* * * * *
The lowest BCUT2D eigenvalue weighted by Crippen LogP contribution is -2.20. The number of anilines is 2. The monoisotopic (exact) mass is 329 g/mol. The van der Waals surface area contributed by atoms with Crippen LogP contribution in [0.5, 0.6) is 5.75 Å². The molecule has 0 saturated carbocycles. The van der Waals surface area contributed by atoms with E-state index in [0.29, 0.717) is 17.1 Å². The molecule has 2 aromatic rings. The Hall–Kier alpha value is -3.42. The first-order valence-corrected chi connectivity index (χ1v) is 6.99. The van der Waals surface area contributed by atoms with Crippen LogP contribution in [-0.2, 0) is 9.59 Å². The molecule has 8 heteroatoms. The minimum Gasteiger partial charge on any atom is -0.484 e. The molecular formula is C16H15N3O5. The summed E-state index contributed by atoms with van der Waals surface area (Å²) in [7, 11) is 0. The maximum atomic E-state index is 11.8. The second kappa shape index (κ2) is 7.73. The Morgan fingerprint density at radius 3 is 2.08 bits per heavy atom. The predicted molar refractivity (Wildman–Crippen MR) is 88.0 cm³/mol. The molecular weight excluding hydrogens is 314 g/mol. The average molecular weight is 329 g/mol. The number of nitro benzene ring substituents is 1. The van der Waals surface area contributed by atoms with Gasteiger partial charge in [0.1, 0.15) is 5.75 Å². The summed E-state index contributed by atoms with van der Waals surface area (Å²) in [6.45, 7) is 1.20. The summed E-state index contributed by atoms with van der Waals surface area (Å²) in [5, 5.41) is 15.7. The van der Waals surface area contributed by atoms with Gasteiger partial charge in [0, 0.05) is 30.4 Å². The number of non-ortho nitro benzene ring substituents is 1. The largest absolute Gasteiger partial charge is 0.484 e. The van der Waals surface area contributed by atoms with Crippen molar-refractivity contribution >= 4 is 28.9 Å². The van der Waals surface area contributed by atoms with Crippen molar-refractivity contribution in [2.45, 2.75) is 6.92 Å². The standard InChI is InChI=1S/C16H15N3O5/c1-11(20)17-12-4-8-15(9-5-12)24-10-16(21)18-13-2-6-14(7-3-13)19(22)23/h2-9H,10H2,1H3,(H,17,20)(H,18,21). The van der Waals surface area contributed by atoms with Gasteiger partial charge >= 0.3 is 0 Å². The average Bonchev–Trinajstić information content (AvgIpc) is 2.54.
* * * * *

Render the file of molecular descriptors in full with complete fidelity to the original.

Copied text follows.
The lowest BCUT2D eigenvalue weighted by Crippen LogP contribution is -2.20. The number of anilines is 2. The monoisotopic (exact) mass is 329 g/mol. The van der Waals surface area contributed by atoms with Crippen LogP contribution in [0.5, 0.6) is 5.75 Å². The molecule has 0 saturated carbocycles. The van der Waals surface area contributed by atoms with E-state index in [0.29, 0.717) is 17.1 Å². The molecule has 2 aromatic rings. The Hall–Kier alpha value is -3.42. The first-order valence-corrected chi connectivity index (χ1v) is 6.99. The van der Waals surface area contributed by atoms with Crippen LogP contribution in [-0.2, 0) is 9.59 Å². The molecule has 8 heteroatoms. The minimum Gasteiger partial charge on any atom is -0.484 e. The molecular formula is C16H15N3O5. The summed E-state index contributed by atoms with van der Waals surface area (Å²) in [7, 11) is 0. The maximum atomic E-state index is 11.8. The second kappa shape index (κ2) is 7.73. The Morgan fingerprint density at radius 3 is 2.08 bits per heavy atom. The predicted molar refractivity (Wildman–Crippen MR) is 88.0 cm³/mol. The molecular weight excluding hydrogens is 314 g/mol. The average molecular weight is 329 g/mol. The number of nitro benzene ring substituents is 1. The van der Waals surface area contributed by atoms with Gasteiger partial charge in [0.1, 0.15) is 5.75 Å². The summed E-state index contributed by atoms with van der Waals surface area (Å²) in [6.45, 7) is 1.20. The summed E-state index contributed by atoms with van der Waals surface area (Å²) in [5, 5.41) is 15.7. The van der Waals surface area contributed by atoms with Gasteiger partial charge in [0, 0.05) is 30.4 Å². The number of non-ortho nitro benzene ring substituents is 1. The largest absolute Gasteiger partial charge is 0.484 e. The van der Waals surface area contributed by atoms with Crippen molar-refractivity contribution >= 4 is 28.9 Å². The van der Waals surface area contributed by atoms with Crippen molar-refractivity contribution in [2.45, 2.75) is 6.92 Å². The standard InChI is InChI=1S/C16H15N3O5/c1-11(20)17-12-4-8-15(9-5-12)24-10-16(21)18-13-2-6-14(7-3-13)19(22)23/h2-9H,10H2,1H3,(H,17,20)(H,18,21). The van der Waals surface area contributed by atoms with Gasteiger partial charge >= 0.3 is 0 Å². The average Bonchev–Trinajstić information content (AvgIpc) is 2.54.